Gryphon Trio Does it Again!

Anne Thorp, President of the Carmel Music Society, addressed the audience at the beginning of last night’s concert at All Saints’ Church by the Gryphon Trio and told us that originally a different group of musicians had been scheduled for this evening’s concert. However, after they unexpectedly cancelled, the Society immediately booked the Gryphon Trio for a reengagement based on the enthusiastic response to the Trio’s previous appearance here a year ago. This was our good fortune!

The players, violinist Annalee Patipatanakoon, cellist Roman Borys and pianist Jamie Parker, generated a lot of excitement in their performance a year ago. Once again they had arrived here from their native Canada in winter, where we understand the lingering remnants of an early snowfall helps to remind Canadians what real winters are like. Added to their enjoyment of the Monterey Peninsula’s balmy weather, the musicians sounded at their best in the fabulous acoustical environment of Carmel’s All Saint’s Church.

Sometime we hear routine, academic performances of Haydn Piano Trios that sound like curtain raisers and warm-ups to what some might call the “really expressive” and “really exciting” music of the 19th and 20th centuries. This was certainly not the case last night, for the musicians gave us a hair-raisingly brilliant and satisfying performance of the Trio in G Major, Hob. XV:27. The dominant star here was pianist Jamie Parker, who was astonishing in his extraordinary and masterful playing. He has it all ― virtuosity, refined elegance, stylistic purity and the added panache of making it all look incredibly easy. In this work his partners had less important parts, especially cellist Borys who was basically playing a continuo part duplicating the bass line of the piano. Anyway, we had lots of opportunities to hear pianist Parker play beautiful passages that he imbued with more clarity and significance than we thought possible, and we heard a fantastically brilliant final Presto movement that was awesome. (“Hello, Guinness Book of Records. We want to report a new world’s record for the fastest final Presto movement of Haydn’s Piano Trio Hob. XV:27”).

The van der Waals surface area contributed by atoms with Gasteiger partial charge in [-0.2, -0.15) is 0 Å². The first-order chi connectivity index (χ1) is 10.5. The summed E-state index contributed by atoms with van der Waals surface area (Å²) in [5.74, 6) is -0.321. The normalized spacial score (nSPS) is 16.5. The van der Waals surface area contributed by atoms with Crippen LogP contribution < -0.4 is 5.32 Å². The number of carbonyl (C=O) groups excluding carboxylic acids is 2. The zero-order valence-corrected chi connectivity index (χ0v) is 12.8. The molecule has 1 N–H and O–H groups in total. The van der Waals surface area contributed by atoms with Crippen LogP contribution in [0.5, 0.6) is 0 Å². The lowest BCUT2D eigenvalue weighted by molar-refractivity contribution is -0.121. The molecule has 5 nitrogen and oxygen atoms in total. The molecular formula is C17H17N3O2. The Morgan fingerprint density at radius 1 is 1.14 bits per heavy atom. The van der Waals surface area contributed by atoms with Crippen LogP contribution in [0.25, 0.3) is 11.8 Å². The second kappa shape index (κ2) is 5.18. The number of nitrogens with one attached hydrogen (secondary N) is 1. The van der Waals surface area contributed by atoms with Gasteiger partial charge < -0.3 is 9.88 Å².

In case anyone was feeling sorry for cellist Roman Borys having to noodle his way through the bass line of the Haydn Trio, in the opening moments of Dvořák’s “Dumky” Trio we suddenly heard Borys, the world-class cellist, suddenly emerge into the limelight and demonstrate how beautifully and expressively he can play. Wow! What gorgeous tone! It was fabulous, and there was much more to come. Violinist Patipatanakoon also was heard in some strong and earthy playing, and then we had pianist Parker showing us his nineteenth-century virtuosity that was big, bold and tremendously exciting. The “Dumky” trio is a dazzling work, full of gypsy rhythms, lovely melodies and constant contrast between agitated and more poignant moments.

Ending the program the musicians performed for us Beethoven’s Piano Trio in B-flat Major, Op. 97, the “Archduke Trio.” Coincidentally, we had heard the “Archduke Trio” a few weeks previously in Sunset Center, but the performance by members of the Gryphon Trio on this occasion was on an entirely different and more exalted level. It was a pleasure hearing this mighty work played by three musicians whose years of experience allowed it to emerge with new vitality and freshness.

The enthusiastic response by the audience brought us a reward of two encores, both by Piazzolla ― “Oblivion” and “Autumn.” The first was a surprise, for the expected Tango elements were subordinated to lovely schmaltzy melodies; however the second encore was like a Tango on meth. These were knockout performances.



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